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Jordan Graham Mr. Borrero English 1102 April 26th, 2012 Historical Inquiry Essay: Reflective Letter If I had extra time, I would try to tie my end notes to my concept more. That is the only thing that I am worried about; that my endnotes are not descriptive enough or that they do not connect to my concept well enough. Although I don‟t know what more I would do with the endnotes if I had extra time, because I feel like there isn‟t much more that I can try to explain. Maybe I‟m overthinking it, but this is the first time I‟ve worked with endnotes so I am worried that they aren‟t as formal as they should be. Before you engage with the concept, you must realize it‟s over a period of about 2 years, so I will have to advance in time between the battles. This is pretty evident in the essay; obviously I am not going to describe what the armies did for 2 months while traveling on foot and waiting for supplies. It may seem boring when reading it as a history research paper, but once I began my concept, an intriguing storyline will start to unfold. I think my strong points are my overall knowledge of the historical event. I also feel confident that my concept has quality. The only weak point I can find in my essay is the endnotes. I think they are about as descriptive as they can be, but I feel like you might expect more of a connection.

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Historical Inquiry Paper The Americans had been fighting within its colonies against the British army and their loyalists for 4 years to obtain independence from British rulei. What started as a Patriot rebellion to the tax laws passed by Britain had turned into a full-fledged Revolutionary War. The Americans wanted independence, and the Crown wanted ownership. Through countless skirmishes and battles across the American colonies, Britain had lost just as many men as America. Despite this, the redcoats weren‟t worried about losing; According to Anne Todd, “King George III was not worried about the continental army,” (Todd, 18). After back-and-forth battles in the northern colonies, Sir Henry Clinton, British Commander-in-Chief, ordered his army to travel to the south in hope of new energy to gain control over the war. On the other side of the war, the Patriots were not so confident. Supplies were scarce, and many soldiers weren‟t getting paid on time. Some soldiers were dying of starvation, some were running away. Of the soldiers and Patriots that were still fighting, many were short on guns and ammunition. The war wasn‟t looking so good for George Washington and the Americans and the army was at its weakest, but Washington ordered his army to push into the south to keep fighting. On May 29th, 1780, the continental army faced their first battle in the south. Many thought this would be the turn-around point in the war for the Americans because the British came armed with mostly untrained loyalists, but the aftermath was not American-favored.
ii

18

year old Patriot Jack Daniels (The narrator) was terrified at the sight of more than half of the

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Patriots on the ground, dead or wounded; and the American General Abraham Buford was among them, personally slayed by the current British Commander General Banastre Tarleton, also known as „Bloody Ban‟. Tarleton was in command over the British in the south at the time. “He fought like the Tasmanian devil,”(The Revolution/The War Heads South), says a historian from a video documentary on the massacre. Tarleton rode off into to the backcountry after a full out slaughter. Continental confidence was almost completely gone, after the Patriots had arguably one of the worst losses at the Battle of Waxhawsiii. With the recent victory, the British rulers wanted to keep its momentum going, so they passed a proclamation that said any one in America that is not fully loyal to the Crown, will be treated as a Patriot. This frustrated many of the loyalists, giving them second thoughts. “The Revolution” TV documentary season says “…if you‟re going to push someone off of the fence, you ought to be pretty certain which side of the fence they‟re going to fall on,” (The War Heads South). Many loyalists‟ become eager for more freedom and joined the Patriots sideiv. The delegates to the Continental Congress were well aware of the recent defeat, and sent General Horatio Gates down to the Carolinas to command the army. George Washington insisted that Gates was not the man for the job, but the delegates overruled him. Britain also sent a new commander into the south; General Charles Cornwallis. He had been in Europe after his wife passed away, so he set sail across the Atlantic eager to fight. Gates‟ first battle in the south came on August 16th, 1780. He was met by Cornwallis and his redcoats at a place called Camden. Horatio Gates was confident, and rushed into the battle without much of a plan. Cornwallis fought more conservatively, and sent the continentals retreating very quickly. Gates fled the scene on his horse in embarrassment, and rode so fast and so far, no one saw him againv.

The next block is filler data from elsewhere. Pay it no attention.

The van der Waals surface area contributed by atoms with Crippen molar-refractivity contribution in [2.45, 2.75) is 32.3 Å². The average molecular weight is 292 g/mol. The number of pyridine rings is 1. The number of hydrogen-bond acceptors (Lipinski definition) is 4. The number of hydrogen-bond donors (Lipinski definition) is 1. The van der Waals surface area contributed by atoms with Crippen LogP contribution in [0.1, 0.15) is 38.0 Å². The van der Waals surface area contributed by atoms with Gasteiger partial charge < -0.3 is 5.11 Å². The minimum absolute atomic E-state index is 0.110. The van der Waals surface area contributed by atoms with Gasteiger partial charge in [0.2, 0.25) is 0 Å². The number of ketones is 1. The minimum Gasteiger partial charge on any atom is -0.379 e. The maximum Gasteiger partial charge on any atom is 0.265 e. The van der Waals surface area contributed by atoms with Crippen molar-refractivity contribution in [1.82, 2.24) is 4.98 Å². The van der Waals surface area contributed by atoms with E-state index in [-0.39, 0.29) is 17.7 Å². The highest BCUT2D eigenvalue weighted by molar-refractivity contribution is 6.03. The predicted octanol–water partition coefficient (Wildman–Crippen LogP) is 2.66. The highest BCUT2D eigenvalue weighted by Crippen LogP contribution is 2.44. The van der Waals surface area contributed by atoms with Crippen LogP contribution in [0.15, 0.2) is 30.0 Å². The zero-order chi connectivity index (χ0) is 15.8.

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In the north, Washington had to send someone else to command the war. He could now send who he‟d originally wanted to send, General Nathaniel Greenevi. Greene was younger and had fresher ideas on how to take over the war. As he headed south, he picked up General Daniel Morgan along the way to help him command. The two Generals located the remaining Patriots, and gathered their army to re-think their strategy, in what is present day Charlottevii. Despite the fact that Jack was young and naïve, he was feeling much more confident about the war. Washington was well aware that Tarleton and had settled in Charleston, South Carolina, and that the Crown had sent General Charles Cornwallis overseas to help Tarleton in the war, so he ordered Morgan and Greene to split up from Charlotte and head two different directions into South Carolina. Daniel Morgan headed south west, while Nathaniel Greene went south east. Ironically, Tarleton and Cornwallis did the same thing, with Tarleton heading straight towards Daniel Morganviii. Most of the patriots and continental soldiers in Morgan‟s regiments were scared to fight after such a brutal loss at Waxhaws, followed by the embarrassing loss at Camden. Little did we know, we were headed right for Bloody Ban and the redcoats. On the other hand, Daniel Morgan was confident that he had the plan for success. Morgan and Tarleton finally ran into each other on January 17th, 1781, at a field called Cowpens. Morgan only had 600 men, and over half were untrained Patriot militia, but he used skillful strategy to defeat Tarleton and his men (The War Heads South)ix. Tarleton fled and met back up with Cornwallis, while Morgan and his men caught up with Greene to continue. Because of back injuries, Greene let Morgan go home for the rest of the war from his home in Virginia. Now Nathaniel Greene was on his own, to outsmart the two British commanders in the Carolina backcountry.